Thirty-two local farmers markets have invested in the wireless card processing machines that process EBT and credit card transactions, and they’ve adopted the Fresh Bucks token system to go along with it. Twenty-seven markets also offer Bonus Bucks incentives. Credit and EBT shoppers get different tokens, but it’s hard to tell the difference, which avoids any stigma associated with using SNAP, says Upham.
“It makes for consistency,” says Upham. “If it’s the same token system, it’s easily understood by the customer, and easily understood by the vendors so they can get on board with it too.”
On the first Thursday of August, Salisbury Farm, which touts the most affordable prices for produce at the Armory market, has a line that stretches into the middle of the field. Young families stand with international shoppers, including Latinos, West Africans and South Asians, all eager to buy corn, blueberries, squash and peppers. Many use the Farm Fresh RI Fresh Bucks system to pay for produce, while others wield WIC checks and some cash. Wayne Salisbury, owner of Salisbury Farm, says working with Fresh Bucks is easy and profitable for his farm, more so than WIC checks, which can sometimes be a headache. “It increases our sales and gives customers a chance to get some local and fresh vegetables,” he says. “Farm Fresh does most of the work at the table, and we can convert the tokens right into cash.”
In 2016, more than $123,000 in SNAP benefits were spent at farmers markets in Rhode Island, and more than $60,000 in Bonus Bucks were given out to match those funds spent. Rhode Island has an average of 173,669 monthly SNAP participants, and the average monthly SNAP benefits per participant is $135.64. Now imagine how much money could stay within our local economy if more SNAP recipients shopped at farmers markets. Imagine the impact on our local farms, and imagine if more corporate grocery chains stocked more produce from local farms.
The Armory market isn’t the only place that Humphrey shops for food. She doesn’t own a car, so she gets a ride from her best friend once a week to the Stop and Shop in Cranston, located one and half miles away on a busy road with multiple intersections. Shoppers without cars live by the RIPTA schedule and lug shopping bags on buses, while others choose to stick to what’s available walking distance from home. “Before the market, I used to have to go to the store more often because produce doesn’t last the whole week,” Humphrey says. “It’s nice in the warmer months to have it so close by, and right in the middle of the week.”
At the end of the farmers market season in the fall, Humphrey stocks up on produce “when it’s cheap,” and cans and pickles items to use all winter.
Back at the Healthy Foods, Healthy Families booth, children are coloring pages with the word “blueberries” on it in both Spanish and English, and they are making thank you cards to give to farmers at the market. Aurora finishes writing her note and decides to give it to a farm that doesn’t have any customers at the moment — Green Leaf Farm, which grows and sells many different types of Asian vegetables, including giant water squash, as well as eggplants, squash blossoms and more. The note says, “Thank you farmer for what I eat around the market.”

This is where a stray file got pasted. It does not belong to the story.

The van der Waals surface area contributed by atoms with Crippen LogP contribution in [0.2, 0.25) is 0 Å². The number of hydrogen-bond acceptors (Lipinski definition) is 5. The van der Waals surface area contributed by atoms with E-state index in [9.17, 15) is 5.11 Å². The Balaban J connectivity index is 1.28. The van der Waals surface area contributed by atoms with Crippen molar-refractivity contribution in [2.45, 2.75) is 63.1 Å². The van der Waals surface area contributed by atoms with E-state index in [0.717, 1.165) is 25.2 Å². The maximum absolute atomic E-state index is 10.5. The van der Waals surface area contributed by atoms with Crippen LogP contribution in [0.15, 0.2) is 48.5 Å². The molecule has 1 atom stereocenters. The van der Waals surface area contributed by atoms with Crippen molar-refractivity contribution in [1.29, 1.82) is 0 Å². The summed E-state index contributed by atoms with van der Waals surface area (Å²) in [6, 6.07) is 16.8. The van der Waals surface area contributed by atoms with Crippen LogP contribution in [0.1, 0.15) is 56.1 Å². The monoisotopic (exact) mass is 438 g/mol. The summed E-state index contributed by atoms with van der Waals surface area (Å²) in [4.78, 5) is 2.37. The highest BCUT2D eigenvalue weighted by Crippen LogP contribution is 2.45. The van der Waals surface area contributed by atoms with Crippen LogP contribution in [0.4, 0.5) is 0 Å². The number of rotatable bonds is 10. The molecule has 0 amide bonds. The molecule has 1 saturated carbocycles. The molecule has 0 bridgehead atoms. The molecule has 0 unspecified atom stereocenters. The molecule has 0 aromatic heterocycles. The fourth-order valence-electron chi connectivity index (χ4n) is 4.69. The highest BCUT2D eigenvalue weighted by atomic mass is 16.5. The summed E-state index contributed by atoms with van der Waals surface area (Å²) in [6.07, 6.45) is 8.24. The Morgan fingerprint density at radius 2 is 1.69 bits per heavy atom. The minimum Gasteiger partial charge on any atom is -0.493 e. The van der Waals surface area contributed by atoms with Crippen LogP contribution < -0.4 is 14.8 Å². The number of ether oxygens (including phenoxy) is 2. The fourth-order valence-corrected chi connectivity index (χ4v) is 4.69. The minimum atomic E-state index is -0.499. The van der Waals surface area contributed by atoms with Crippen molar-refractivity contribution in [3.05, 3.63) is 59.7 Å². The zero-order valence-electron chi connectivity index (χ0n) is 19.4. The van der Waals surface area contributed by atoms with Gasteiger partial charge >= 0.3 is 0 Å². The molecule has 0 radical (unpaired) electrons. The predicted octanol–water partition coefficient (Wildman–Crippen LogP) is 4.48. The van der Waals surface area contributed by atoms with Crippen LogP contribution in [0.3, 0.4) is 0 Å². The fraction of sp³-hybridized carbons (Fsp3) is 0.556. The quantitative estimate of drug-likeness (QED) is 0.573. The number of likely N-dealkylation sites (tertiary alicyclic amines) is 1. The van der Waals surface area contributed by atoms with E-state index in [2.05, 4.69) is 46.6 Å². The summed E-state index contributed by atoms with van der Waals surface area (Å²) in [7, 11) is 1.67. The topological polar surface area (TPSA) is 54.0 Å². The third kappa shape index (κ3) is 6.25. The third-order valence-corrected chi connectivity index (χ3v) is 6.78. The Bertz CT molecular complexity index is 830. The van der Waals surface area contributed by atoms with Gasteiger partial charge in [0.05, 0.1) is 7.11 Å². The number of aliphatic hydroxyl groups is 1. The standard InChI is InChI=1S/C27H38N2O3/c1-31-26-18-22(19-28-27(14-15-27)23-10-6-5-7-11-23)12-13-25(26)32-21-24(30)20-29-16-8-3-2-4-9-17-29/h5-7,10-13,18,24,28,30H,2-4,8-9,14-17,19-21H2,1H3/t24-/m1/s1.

Aurora hands the note to the farmer.
“For me? Thank you!” he says with a smile, while answering questions about the Asian vegetables that she has never seen before.
Angela picks up two small eggplants and shows the Green Leaf farmer. “We are going to get these cute little eggplants today,” she says.
“$2,” he says.
Angela hands over two Bonus Bucks tokens, and looks at her daughter. “One for each of us and we’ll split them and roast them. Sound good?”
Fresh Produce in a Snap
How to take advantage of Rhode Island’s programs for low-income consumers.
Farm Fresh Rhode Island provides Healthy Foods, Healthy Families enrollment information on its website, including participating markets where families can take advantage of activities, recipes, samples, financial incentives and more. The website also details which farmers markets across the state accept SNAP benefits, and which markets offer Bonus Bucks. SNAP shoppers get 40 percent extra or more in Bonus Bucks tokens to be spent exclusively on fresh fruits and vegetables. farmfreshri.org
Food on the Move
The Rhode Island Public Health Institute has a calendar on its website that details where and when the mobile food market will take place throughout each month. Food on the Move mobile markets double the value of SNAP benefits, so for every $1 spent, consumers will get another $1 in a gift card that can be used to buy more fruits and vegetables. To subscribe to text message alerts, text the name of your town to 401-234-4510. riphi.org/food-on-the-move